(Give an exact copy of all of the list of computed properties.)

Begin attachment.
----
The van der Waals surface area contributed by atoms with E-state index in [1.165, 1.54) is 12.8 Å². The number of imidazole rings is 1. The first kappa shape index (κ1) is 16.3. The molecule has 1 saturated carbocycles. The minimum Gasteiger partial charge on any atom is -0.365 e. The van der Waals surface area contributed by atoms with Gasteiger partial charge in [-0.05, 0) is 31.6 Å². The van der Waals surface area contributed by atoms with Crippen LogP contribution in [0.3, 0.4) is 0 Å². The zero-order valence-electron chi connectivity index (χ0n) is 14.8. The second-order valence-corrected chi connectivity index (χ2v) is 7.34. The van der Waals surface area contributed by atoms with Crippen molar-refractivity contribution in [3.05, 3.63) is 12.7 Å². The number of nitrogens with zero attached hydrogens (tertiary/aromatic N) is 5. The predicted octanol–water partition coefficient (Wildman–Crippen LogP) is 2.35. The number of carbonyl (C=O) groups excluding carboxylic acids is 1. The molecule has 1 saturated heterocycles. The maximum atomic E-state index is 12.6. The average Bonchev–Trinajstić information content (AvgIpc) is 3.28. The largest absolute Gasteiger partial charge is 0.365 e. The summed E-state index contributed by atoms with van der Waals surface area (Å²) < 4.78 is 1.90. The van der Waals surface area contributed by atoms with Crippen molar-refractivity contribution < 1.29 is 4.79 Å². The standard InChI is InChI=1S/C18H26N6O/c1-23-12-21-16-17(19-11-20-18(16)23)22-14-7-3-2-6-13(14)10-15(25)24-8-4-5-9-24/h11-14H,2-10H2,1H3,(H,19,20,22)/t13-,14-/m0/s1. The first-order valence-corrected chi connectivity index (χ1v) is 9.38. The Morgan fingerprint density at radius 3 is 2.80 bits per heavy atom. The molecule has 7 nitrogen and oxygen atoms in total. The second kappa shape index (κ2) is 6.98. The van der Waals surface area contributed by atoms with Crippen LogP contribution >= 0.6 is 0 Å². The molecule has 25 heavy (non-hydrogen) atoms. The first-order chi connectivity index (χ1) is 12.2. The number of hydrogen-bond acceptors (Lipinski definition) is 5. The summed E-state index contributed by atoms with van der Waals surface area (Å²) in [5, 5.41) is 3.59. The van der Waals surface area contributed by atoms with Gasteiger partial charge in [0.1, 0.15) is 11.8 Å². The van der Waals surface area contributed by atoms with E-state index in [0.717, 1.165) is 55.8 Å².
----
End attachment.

The van der Waals surface area contributed by atoms with E-state index in [1.165, 1.54) is 12.8 Å². The number of imidazole rings is 1. The first kappa shape index (κ1) is 16.3. The molecule has 1 saturated carbocycles. The minimum Gasteiger partial charge on any atom is -0.365 e. The van der Waals surface area contributed by atoms with Gasteiger partial charge in [-0.05, 0) is 31.6 Å². The van der Waals surface area contributed by atoms with Crippen LogP contribution in [0.3, 0.4) is 0 Å². The zero-order valence-electron chi connectivity index (χ0n) is 14.8. The second-order valence-corrected chi connectivity index (χ2v) is 7.34. The van der Waals surface area contributed by atoms with Crippen molar-refractivity contribution in [3.05, 3.63) is 12.7 Å². The number of nitrogens with zero attached hydrogens (tertiary/aromatic N) is 5. The predicted octanol–water partition coefficient (Wildman–Crippen LogP) is 2.35. The number of carbonyl (C=O) groups excluding carboxylic acids is 1. The molecule has 1 saturated heterocycles. The maximum atomic E-state index is 12.6. The average Bonchev–Trinajstić information content (AvgIpc) is 3.28. The largest absolute Gasteiger partial charge is 0.365 e. The summed E-state index contributed by atoms with van der Waals surface area (Å²) < 4.78 is 1.90. The van der Waals surface area contributed by atoms with Crippen molar-refractivity contribution < 1.29 is 4.79 Å². The standard InChI is InChI=1S/C18H26N6O/c1-23-12-21-16-17(19-11-20-18(16)23)22-14-7-3-2-6-13(14)10-15(25)24-8-4-5-9-24/h11-14H,2-10H2,1H3,(H,19,20,22)/t13-,14-/m0/s1. The first-order valence-corrected chi connectivity index (χ1v) is 9.38. The Morgan fingerprint density at radius 3 is 2.80 bits per heavy atom. The molecule has 7 nitrogen and oxygen atoms in total. The second kappa shape index (κ2) is 6.98. The van der Waals surface area contributed by atoms with Crippen LogP contribution >= 0.6 is 0 Å². The molecule has 25 heavy (non-hydrogen) atoms. The first-order chi connectivity index (χ1) is 12.2. The number of hydrogen-bond acceptors (Lipinski definition) is 5. The summed E-state index contributed by atoms with van der Waals surface area (Å²) in [5, 5.41) is 3.59. The van der Waals surface area contributed by atoms with Gasteiger partial charge in [0.1, 0.15) is 11.8 Å². The van der Waals surface area contributed by atoms with E-state index in [0.717, 1.165) is 55.8 Å².